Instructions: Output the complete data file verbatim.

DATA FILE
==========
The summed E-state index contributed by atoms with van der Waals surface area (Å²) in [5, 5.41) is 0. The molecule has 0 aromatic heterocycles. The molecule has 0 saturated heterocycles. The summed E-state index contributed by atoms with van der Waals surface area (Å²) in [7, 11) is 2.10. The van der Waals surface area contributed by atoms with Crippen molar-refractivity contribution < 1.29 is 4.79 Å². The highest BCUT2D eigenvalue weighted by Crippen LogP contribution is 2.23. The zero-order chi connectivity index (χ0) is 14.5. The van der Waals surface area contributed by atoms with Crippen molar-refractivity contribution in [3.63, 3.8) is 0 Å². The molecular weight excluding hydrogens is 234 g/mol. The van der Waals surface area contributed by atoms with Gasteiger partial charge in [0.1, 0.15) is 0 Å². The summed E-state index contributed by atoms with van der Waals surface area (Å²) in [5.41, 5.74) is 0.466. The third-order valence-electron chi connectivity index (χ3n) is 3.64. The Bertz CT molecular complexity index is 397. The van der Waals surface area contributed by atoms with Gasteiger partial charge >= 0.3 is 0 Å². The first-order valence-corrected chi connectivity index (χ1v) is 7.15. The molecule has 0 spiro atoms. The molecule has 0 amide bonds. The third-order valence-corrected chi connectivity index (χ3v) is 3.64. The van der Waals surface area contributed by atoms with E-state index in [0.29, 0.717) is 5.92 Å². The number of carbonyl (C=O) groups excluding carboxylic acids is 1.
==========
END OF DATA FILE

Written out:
The summed E-state index contributed by atoms with van der Waals surface area (Å²) in [5, 5.41) is 0. The molecule has 0 aromatic heterocycles. The molecule has 0 saturated heterocycles. The summed E-state index contributed by atoms with van der Waals surface area (Å²) in [7, 11) is 2.10. The van der Waals surface area contributed by atoms with Crippen molar-refractivity contribution < 1.29 is 4.79 Å². The highest BCUT2D eigenvalue weighted by Crippen LogP contribution is 2.23. The zero-order chi connectivity index (χ0) is 14.5. The van der Waals surface area contributed by atoms with Crippen molar-refractivity contribution in [3.63, 3.8) is 0 Å². The molecular weight excluding hydrogens is 234 g/mol. The van der Waals surface area contributed by atoms with Gasteiger partial charge in [0.1, 0.15) is 0 Å². The summed E-state index contributed by atoms with van der Waals surface area (Å²) in [5.41, 5.74) is 0.466. The third-order valence-electron chi connectivity index (χ3n) is 3.64. The Bertz CT molecular complexity index is 397. The van der Waals surface area contributed by atoms with Gasteiger partial charge >= 0.3 is 0 Å². The first-order valence-corrected chi connectivity index (χ1v) is 7.15. The molecule has 0 spiro atoms. The molecule has 0 amide bonds. The third-order valence-corrected chi connectivity index (χ3v) is 3.64. The van der Waals surface area contributed by atoms with E-state index in [0.29, 0.717) is 5.92 Å². The number of carbonyl (C=O) groups excluding carboxylic acids is 1.